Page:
Though my feelings were initially hurt, reminding myself that I did have support that day has shifted my energy about the situation.
That’s my first conclusion: focus on who shows up in ways you value.
I’ll share my second conclusion tomorrow.
*Since writing this but before publishing it, someone I consider a friend did text me and ask about the reading 🙂
About fifteen years ago, two women had befriended me. One of them had a child the same age as my oldest daughter. At the time, she’d given birth to another, by a man, whom she was no longer with. During our friendship, she’d started dating and married another person altogether. The other had five children by one man, to whom she was divorced. Having remarried, she and the last one of her children lived with her new husband, who she’d eventually divorce.
We would usually convene over one of their houses, sip alcoholic drinks, and discuss women things: sex, periods, men.
On one occasion, we sat around a dining room table, red cups in hand. They both complained about their relationships. I don’t recall the details, but I do remember chiming in with whatever was bothering me about my husband.
“You don’t get to say nothing,” friend two interjected, “not when you’re married to Mr. f*ckin’ Rogers.”
They both howled with laughter. I gulped what was left of my drink and sat speechless for the remainder of the night.
Long before I’d met these women, my grandmother had taught me to sit in silence, to ignore how I felt about my experiences. Nothing I said was important enough to add to any grown-folks’ conversation. And because I was always surrounded by adults, I’d discovered that nothing I had to say about living life was ever of value, even if it was my own.
That one moment exemplified why I was rarely vulnerable with specific people. When I was twelve, there was one best friend with whom I stifled feelings about my parents. Her mother had moved thousands of miles away from her ghetto Chicago neighborhood to be a hairstylist for celebrities in California. My friend was left to be raised by her grandmother. To her, the image of my life was perfect. What could I have to complain about with two loving parents, adopted or not?
Years later, after we’d both had children of our own, that same friend confessed, “We’ve known each other for a long time, but I don’t feel like I really know you at all.”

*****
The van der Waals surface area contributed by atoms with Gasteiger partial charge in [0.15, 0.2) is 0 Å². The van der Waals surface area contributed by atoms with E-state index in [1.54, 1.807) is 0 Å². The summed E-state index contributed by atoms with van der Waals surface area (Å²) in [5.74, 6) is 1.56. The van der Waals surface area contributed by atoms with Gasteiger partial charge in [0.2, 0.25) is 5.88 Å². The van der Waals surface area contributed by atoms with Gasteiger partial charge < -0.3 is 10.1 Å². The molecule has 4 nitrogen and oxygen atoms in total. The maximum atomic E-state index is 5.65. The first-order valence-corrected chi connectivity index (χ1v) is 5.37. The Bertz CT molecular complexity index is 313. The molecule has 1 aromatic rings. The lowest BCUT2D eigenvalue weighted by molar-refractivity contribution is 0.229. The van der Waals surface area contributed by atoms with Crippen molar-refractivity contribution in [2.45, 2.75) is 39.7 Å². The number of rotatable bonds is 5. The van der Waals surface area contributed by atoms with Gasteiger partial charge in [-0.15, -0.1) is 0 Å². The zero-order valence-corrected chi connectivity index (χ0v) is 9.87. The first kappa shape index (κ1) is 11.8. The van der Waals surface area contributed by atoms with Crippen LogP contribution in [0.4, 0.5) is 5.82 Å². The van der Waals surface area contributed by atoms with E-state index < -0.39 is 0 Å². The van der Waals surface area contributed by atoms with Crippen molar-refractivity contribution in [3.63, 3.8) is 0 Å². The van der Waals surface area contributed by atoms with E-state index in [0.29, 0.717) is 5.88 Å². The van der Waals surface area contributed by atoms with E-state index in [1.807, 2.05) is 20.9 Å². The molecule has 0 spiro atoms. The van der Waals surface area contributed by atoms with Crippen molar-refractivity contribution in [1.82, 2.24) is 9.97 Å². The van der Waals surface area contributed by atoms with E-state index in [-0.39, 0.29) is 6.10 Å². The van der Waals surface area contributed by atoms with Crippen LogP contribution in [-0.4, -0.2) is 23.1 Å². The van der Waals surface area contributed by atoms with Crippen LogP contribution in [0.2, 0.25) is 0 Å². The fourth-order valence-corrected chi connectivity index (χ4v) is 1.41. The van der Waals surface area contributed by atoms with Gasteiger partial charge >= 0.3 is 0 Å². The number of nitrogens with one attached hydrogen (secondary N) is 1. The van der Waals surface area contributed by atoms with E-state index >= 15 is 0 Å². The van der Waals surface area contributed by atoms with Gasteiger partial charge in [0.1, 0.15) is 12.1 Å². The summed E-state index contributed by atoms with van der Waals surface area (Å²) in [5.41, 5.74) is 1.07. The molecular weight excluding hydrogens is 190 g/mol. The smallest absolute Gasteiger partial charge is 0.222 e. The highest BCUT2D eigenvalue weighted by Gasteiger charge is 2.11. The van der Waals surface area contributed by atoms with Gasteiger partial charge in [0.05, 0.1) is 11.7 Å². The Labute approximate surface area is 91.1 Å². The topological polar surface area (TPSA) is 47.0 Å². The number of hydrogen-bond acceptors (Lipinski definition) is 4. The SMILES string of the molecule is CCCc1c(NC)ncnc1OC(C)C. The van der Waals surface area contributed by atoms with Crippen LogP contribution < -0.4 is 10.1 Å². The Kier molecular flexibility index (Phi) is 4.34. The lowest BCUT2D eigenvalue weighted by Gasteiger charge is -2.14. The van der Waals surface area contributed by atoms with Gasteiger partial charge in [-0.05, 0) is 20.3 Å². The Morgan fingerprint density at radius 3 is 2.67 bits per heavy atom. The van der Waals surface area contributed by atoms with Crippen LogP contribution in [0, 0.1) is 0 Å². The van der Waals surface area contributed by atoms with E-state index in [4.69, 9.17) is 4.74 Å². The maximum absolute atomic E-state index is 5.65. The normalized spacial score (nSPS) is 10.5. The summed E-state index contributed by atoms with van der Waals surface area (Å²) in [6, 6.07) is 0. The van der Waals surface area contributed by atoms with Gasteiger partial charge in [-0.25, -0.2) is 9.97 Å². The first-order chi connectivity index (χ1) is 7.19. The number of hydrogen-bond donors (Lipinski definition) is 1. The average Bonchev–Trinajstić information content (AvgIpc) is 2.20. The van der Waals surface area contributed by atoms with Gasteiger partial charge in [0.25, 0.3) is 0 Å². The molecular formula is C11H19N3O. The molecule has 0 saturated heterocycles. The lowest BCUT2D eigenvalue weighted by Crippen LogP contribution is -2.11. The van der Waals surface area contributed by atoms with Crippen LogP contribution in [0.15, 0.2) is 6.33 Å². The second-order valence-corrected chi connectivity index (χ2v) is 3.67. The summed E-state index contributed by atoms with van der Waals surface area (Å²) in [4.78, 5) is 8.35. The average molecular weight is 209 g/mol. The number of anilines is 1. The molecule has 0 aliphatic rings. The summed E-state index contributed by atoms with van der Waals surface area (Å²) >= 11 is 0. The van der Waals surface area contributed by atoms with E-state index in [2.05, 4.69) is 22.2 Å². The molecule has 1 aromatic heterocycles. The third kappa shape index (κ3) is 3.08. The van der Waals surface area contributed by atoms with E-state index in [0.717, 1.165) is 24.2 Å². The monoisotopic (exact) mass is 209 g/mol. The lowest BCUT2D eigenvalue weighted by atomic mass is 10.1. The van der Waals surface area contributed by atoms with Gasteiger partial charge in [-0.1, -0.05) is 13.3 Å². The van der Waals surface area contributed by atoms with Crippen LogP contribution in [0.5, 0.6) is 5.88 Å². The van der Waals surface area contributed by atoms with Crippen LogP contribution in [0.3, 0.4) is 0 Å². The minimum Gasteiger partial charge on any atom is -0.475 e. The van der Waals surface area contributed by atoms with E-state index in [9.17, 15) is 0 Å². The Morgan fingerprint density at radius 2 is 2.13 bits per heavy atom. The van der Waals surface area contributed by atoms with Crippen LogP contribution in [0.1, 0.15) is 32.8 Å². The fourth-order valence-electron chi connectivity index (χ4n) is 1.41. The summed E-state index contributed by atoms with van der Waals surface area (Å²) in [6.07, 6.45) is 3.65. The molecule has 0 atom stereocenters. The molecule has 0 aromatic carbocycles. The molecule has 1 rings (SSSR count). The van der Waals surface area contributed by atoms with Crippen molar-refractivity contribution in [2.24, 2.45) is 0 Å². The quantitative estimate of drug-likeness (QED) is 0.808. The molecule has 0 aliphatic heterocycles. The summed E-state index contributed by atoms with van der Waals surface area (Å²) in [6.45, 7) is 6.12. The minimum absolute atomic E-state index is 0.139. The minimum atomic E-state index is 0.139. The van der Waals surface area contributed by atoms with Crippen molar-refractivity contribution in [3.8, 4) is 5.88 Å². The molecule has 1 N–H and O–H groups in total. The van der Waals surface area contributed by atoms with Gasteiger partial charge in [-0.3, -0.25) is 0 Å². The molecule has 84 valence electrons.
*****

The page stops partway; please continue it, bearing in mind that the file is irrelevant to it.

It’s no wonder. I’d become a master at masking my true emotions about a thing, while hurt festered in the fiber of my being and manifested as inappropriate adult behavior.
This is what can happen when we devalue the voices of those around us. This is what can occur when we lack the ability to empathize. Those we claim to care about and to love may learn to either shrink their existence to make way for the largest voice in the room, or they may seek to be seen and heard in unhealthy ways.
I’d learned to do both, depending on the situation.
Today, however, I function in healthier ways with people whom I choose to interact.
With my children, I give them the space to give words to their emotions. If you talk to either one of them, you’ll notice they begin with the phrase “I feel like…” quite a bit. I believe it’s because I’ve always encouraged them to reflect and feel, whether I want to hear it or not.
With my friends and family, I listen to what people have to say. I never compare pain. If you’re upset by something I don’t understand or that isn’t of value to me, then okay. I’m not the emotion police. All feelings are important and have the right to be heard, no matter their size or subject.
With myself, I refuse to be silenced simply because my life is different than those around me. I know that different doesn’t mean less important. I don’t allow friends or family to guilt me for having things they do not. For example, just because you cannot find a happy healthy relationship, doesn’t mean I cannot discuss how being married has affected me.